"If he shows me during the course of the week, more importantly coach Charlie Partridge, we'll make the ultimate call on that. But I really believe Phil, because he's been there and done that, can kind of slip back in this week.
"I could see Phil being our field goal kicker if he shows it this week."
Starters and special teams:
Look back to a season ago and it won't take long to see the impact several starters made during special team situation. Whether Lance Kendricks was demolishing opponents during kickoffs or David Gilreath returning punts and kicks, there were plenty of regular contributors handling special teams duties.
Expect that trend to continue in 2011.
"We probably will limit guys so that they're a part of only two units," Bielema said. "Not just Jared Abbrederis, but a guy like David Gilbert, Dezmen Southward, Antonio Fenelus and Devin Smith. We've got to make sure we're not taxing them during game time, but with as hard as we practice and as hard as we rep we've got to be smart about how much work we're giving them during the week as well.
"Naturally it will be a little bit of a concern, but it's not going to affect whether they're back there or not."
Oh captain my captain:
Bielema insists he didn't fudge the numbers when he sat down with Mark Taurisani (Director of Football Operation) and counted the votes coming in for captain. Though two players from both sides of the ball were picked, Bielema had nothing to do with it.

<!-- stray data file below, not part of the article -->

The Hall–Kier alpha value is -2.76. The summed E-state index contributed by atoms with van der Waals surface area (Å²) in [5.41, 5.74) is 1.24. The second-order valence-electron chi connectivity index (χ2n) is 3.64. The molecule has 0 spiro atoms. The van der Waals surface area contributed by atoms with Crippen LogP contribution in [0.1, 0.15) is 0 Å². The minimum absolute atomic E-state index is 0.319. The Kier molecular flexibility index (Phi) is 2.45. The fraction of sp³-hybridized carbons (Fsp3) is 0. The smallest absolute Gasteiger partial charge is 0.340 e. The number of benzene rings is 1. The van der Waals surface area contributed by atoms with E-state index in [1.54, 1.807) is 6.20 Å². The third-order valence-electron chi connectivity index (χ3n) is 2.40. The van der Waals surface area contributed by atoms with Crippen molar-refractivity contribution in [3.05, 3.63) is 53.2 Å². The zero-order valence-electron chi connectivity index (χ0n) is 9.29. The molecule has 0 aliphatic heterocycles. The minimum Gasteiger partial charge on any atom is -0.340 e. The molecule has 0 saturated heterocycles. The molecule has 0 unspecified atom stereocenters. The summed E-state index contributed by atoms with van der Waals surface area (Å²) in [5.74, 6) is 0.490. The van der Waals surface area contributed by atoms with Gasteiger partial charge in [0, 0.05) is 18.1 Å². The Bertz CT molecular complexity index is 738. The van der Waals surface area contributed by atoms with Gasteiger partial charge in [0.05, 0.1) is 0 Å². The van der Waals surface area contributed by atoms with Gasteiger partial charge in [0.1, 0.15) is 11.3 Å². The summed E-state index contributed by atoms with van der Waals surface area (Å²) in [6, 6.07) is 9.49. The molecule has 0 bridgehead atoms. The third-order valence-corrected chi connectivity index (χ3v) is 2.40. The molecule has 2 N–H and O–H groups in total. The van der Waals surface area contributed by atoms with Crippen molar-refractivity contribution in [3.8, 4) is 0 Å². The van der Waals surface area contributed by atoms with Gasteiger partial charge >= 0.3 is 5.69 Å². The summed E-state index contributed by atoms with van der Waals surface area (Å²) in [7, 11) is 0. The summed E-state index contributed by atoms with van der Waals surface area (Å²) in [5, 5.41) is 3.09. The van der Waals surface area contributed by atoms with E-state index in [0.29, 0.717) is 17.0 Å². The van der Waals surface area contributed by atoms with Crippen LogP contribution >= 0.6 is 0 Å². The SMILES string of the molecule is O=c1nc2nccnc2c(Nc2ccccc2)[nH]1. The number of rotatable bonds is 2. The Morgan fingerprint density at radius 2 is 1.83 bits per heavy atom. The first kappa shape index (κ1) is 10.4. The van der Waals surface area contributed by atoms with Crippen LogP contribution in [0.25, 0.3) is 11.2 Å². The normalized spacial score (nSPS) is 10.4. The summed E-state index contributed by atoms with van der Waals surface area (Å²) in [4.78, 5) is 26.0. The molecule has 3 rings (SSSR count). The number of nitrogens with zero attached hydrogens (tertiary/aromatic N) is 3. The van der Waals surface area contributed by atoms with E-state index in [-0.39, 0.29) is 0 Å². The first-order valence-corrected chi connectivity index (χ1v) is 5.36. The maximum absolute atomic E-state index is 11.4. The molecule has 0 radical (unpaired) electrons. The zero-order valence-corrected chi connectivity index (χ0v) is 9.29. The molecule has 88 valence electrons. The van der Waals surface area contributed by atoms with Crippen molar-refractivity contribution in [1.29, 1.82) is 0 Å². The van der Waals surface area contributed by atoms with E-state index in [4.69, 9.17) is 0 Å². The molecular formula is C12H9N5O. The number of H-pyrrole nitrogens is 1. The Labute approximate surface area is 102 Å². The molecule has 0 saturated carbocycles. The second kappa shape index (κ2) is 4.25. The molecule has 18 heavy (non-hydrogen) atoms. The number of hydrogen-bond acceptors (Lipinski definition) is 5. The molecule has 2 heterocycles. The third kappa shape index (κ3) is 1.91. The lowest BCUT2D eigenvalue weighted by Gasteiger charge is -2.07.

"You pretty much just kept marking the same four guys," Bielema said of the process. "It is a unique mix and it is blended perfectly with offense and defense. They're very dynamic."
Bradie Ewing and Patrick Butrym are two Wisconsin kids. They grew up within its borders and proved to be lifelong Badger fans throughout their entire childhood.
"They both made a reference about being a captain for the school they idolized growing up," Bielema said. "And how that came full circle when they were standing up there."
Aaron Henry and Russell Wilson are two players that never really anticipated being a part of the Badger family until circumstances outside of their control eventually led them to Madison.
It's an interesting gel of background stories and personalities.
"Aaron Henry is a guy that turned down Florida and a national championship team for a scholarship to come play at Wisconsin," Bielema said. "He talked about that. Then Russell just made reference to the fact that he's never been a part of anything like this. He really truly loved everybody in the room and he felt accepted when he came it.
"He said it was nowhere close to where we were going to go, but he was generally excited to be here. I think that's the culture that we have. Everybody has a little different story but they all come together as one."
Bielema on his philosophy toward Twitter:
"We've basically always had the premise to not put anything out there you wouldn't want your mother to read or anything out there that could motivate our opponents. A team that has a bunch of rules (will have) a bunch of rules that are going to get broken or violated. So I haven't banned it. I will, case-by-case, ban someone if I find them to be really, really inappropriate with what they're Facebooking or Tweeting, but on the same account I think it's a freedom of expression."